Monday, November 9, 2009

What’s A Smile Worth These Days?

Medical personnel, like anyone else, like to get paid for what they do--usually as much as possible. Historically, the more “free-market” sentiment of the US has resulted in higher pay rates south of the 49th for the same work done north of the border. Canadians have long complained about the “brain-drain” of the US market on Canadian knowledge workers. Canadian industries lose technologists taking their education at UBC to Seattle and Cupertino; Phd geologists running to Texas after a winter in Edmonton, and; doctors porting their Quebecois licenses to join partnerships in New York. Stories are told in all fields--well, almost all fields. Nurses seem to stay where they are. But then, a nursing license does not mean the same thing across a border---or even across a state line. For a role so valued by society, this lack of portability is unusual. Do nurses do the same thing north of the border that they do in the States?

Nurses are famously underpaid, overworked and underappreciated. They are in the middle of pretty much anything going on in healthcare. Wherever you go they are there with you--from intake to invasive surgeries. Nurses have long held forth that “Nothing would happen without nurses;” yet, they are financed like an appliance--as just one more overhead cost of a doctor’s practice.

“If it cannot be measured, it cannot be managed,” say the MBAs. In this case, if it cannot be measured, it cannot be monetized. There is no way to accurately measure and to compare what nurses do in modern medicine. No standard CPT codes exist to document the work of nursing staff--nor of the services asked of them. No CPT codes means no reimbursements--not by insurance companies, not by governments. And so, while nurses are indispensable like lights and heating, they are paid the same way--as overhead to be managed by the accounting department.

If one asks, nurses will tell you that nursing is an artform--a creative, more intuitive, less rigid service bound to the fixed tasks of physical care. Like any artform, those who know it best often have trouble reducing it to descriptors and numbers. The choreographer Merce Cunningham left notes that are an unintelligible collection of stick figure drawings. They fail to capture the essentials of his work, and it is feared that his dances will be lost forever. Like modern dance, nursing is very much about the people involved; and like dancers, nurses are often compensated as fixed-price resources (“members of the Company”) without consideration of quality or breadth of performance.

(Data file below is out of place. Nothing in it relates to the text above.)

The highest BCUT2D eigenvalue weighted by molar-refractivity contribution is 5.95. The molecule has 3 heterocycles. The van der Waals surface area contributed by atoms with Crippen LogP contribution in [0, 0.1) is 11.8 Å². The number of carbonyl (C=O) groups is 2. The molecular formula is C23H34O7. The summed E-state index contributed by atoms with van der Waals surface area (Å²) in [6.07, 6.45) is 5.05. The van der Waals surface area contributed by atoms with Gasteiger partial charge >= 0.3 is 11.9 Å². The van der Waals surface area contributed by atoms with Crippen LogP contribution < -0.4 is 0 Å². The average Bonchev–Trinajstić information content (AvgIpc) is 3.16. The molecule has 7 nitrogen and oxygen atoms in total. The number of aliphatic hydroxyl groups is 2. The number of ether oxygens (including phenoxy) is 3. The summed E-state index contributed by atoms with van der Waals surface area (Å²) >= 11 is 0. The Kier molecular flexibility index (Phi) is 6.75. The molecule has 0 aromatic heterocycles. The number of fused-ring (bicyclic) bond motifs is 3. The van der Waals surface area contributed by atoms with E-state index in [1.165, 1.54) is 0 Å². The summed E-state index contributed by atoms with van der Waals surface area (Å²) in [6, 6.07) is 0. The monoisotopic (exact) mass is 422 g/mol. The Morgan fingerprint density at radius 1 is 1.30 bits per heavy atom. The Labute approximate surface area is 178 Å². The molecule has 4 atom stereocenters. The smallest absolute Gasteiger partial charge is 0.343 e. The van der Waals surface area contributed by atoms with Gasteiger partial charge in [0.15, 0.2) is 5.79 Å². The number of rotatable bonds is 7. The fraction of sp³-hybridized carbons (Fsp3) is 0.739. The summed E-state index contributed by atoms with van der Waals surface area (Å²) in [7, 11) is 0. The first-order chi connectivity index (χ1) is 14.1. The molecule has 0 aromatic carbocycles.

Treating skilled human resources as commodities is not the best way to enable retention or quality. But if nursing staff are to be managed as anything other than a poorly defined “support service” to “real” providers, then their tasks and skills need to be measured. And coded. And billed. And reimbursed.

That means CPT coding of nursing services. With clear coding, nurses would be able to justify their salary expectations. The profession could better classify and qualify nursing skills. Facilities could better manage care by controlling nursing skills against better projected patient-care requirements. And patient care could be better standardized across facilities, across regions and across borders. Nursing could be portable.

But what would be coded? Can the delivery of just the right smile and touch of a hand to calm a hyperventilating child be measured? Would there be a triple-sub code for “touch:with gentle squeeze:lower extremity:upper?”

Human interaction studies, time-and-task research and human-factors studies are making the tools for these measurements more available and easier all the time. Codes can be developed and standardized. So why are they not ready now?

In the US (the largest market for coding and coding resources), insurance companies have little interest in documenting nursing services. In the fee-for-service model used by these businesses, coding nursing would just result in more services to be paid. While nursing goes undocumented, the costs are passed along to the providers and the facilities. Provider groups like the American Medical Association see no upside in coding nursing services, as an expected result would be a reduction in those fees paid the member doctors.

Still, there have been a number of efforts to code nursing in various ways. Mostly, these efforts have been by hospitals and provider groups working to manage nursing skills against patient-care requirements. Coding has also been developed to try to measure performance against outcomes. None of these coding schemes has been pervasive or standardized in any way.

And there may be another reason why not--nurses themselves. Some nurses are quick to declare “without nurses, the hospital would collapse.” Yet they will also refuse to describe what they do in detail. “Nursing is an art,” they will say, “and you can’t just break it down into widgets and codes.” Might it be--and this is a serious question--that nurses do not want their work measured and coded? Might some be afraid that if nursing were broken down into a documentable craft, instead of an inchoate art, it would reduce nurses to replaceable technicians? Are nurse afraid of becoming machinists?

What do you think?